80th anniversary commemoration of Guernica bombing rejected by Spanish senate

People Party votes against launching committee and international congress on the events, which inspired Picasso’s most iconic work


The plenary session of the Spanish Senate on Friday October 27, 2017 (by Tània Tàpia)
The plenary session of the Spanish Senate on Friday October 27, 2017 (by Tània Tàpia) / Guifré Jordan

ACN | Barcelona

April 10, 2018 01:15 PM

The Spanish Senate rejected commemorating the 80th anniversary of the Guernica bombings by Italian and German fascist air forces during the Spanish Civil War. The attack on the Basque town was one of the deadliest on civilians in the conflict, but the People’s Party (PP) –with a majority in Spain’s upper chamber– voted against launching a committee to investigate the events as well as organizing an international congress. “You forget one side,” said one PP senator to reject the petition made by the Socialist party. “Historical memory must never have a bias, it should be collective,” she added.

The main Basque party, PNB, and Catalonia’s pro-independence ERC supported the Socialist’s proposal. In his speech to set the party’s position, an ERC senator took the opportunity to say that in Spain, “democracy is suspended,” specially after the senate's decision and also the backlash of the German high court sentence on Puigdemont to the Spanish authorities.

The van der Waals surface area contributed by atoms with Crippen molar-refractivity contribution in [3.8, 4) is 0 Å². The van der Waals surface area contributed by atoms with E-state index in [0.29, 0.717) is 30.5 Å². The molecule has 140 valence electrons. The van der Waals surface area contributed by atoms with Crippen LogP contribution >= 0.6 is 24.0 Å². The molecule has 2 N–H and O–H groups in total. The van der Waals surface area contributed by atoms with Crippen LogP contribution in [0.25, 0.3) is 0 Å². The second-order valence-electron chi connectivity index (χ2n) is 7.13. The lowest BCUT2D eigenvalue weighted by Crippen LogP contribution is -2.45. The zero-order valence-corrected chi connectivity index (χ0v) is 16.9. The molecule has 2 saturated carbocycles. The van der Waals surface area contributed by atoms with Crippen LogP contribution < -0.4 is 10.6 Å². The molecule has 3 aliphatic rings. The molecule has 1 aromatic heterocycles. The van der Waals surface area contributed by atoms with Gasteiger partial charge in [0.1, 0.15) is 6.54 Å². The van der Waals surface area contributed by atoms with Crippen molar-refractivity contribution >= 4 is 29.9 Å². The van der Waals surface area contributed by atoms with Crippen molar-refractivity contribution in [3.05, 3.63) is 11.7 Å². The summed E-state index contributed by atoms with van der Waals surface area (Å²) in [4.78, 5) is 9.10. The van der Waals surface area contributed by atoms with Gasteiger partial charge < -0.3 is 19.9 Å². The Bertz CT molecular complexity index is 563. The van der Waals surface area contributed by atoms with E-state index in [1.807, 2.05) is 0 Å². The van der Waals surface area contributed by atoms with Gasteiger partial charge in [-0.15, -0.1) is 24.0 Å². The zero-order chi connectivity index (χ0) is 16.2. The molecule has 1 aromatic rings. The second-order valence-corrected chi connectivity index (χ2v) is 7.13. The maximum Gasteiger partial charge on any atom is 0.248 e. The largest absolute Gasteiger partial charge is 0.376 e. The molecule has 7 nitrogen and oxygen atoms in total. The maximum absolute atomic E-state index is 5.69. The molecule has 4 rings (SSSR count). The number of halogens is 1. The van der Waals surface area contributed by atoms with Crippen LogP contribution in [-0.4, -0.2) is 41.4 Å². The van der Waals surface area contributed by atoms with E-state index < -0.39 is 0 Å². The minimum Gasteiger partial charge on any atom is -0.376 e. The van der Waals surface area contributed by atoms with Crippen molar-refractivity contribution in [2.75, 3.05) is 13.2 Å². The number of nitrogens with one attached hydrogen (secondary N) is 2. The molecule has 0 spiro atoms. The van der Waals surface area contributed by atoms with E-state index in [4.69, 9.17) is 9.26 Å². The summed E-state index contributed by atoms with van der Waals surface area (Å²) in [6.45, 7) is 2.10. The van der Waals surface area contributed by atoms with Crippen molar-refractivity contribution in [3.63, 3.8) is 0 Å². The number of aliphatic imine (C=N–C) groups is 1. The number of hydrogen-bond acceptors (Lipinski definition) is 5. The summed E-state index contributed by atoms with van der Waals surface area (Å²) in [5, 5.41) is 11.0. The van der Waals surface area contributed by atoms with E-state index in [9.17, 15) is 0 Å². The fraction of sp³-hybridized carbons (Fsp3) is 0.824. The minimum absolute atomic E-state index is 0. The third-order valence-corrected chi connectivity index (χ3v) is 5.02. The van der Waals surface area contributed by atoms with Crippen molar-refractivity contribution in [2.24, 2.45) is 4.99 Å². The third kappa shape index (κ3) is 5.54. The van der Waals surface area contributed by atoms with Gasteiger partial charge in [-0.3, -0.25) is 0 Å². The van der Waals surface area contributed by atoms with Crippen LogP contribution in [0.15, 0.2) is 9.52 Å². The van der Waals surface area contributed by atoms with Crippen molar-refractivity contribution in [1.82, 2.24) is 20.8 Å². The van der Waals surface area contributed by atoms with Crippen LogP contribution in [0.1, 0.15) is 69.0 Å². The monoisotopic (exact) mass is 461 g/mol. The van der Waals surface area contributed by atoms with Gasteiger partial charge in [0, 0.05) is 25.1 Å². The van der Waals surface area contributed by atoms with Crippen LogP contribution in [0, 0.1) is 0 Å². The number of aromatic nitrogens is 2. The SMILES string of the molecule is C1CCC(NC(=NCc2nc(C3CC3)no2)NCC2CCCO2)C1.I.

Bombings that inspired a masterpiece

The Guernica bombings, executed by Nazi Germany’s Luftwaffe Condor legion and the Fascist Italian Aviazione Legionaria, occurred on April 26, 1937, leaving hundreds of casualties. The international impact on the attack was immediate, with media reporting about the events worldwide. But what made the bombings timeless was painter Pablo Picasso’s painting of the same name, which has become iconic as an anti-war work over the years.

The work, painted in France, did not enter Spain until 1981. With Spain under Franco dictatorship for four decades, Picasso, who had lived for some years in Catalonia, stayed in exile until his death and refused to bring his Guernica to Spain until the restoration of “public liberties”.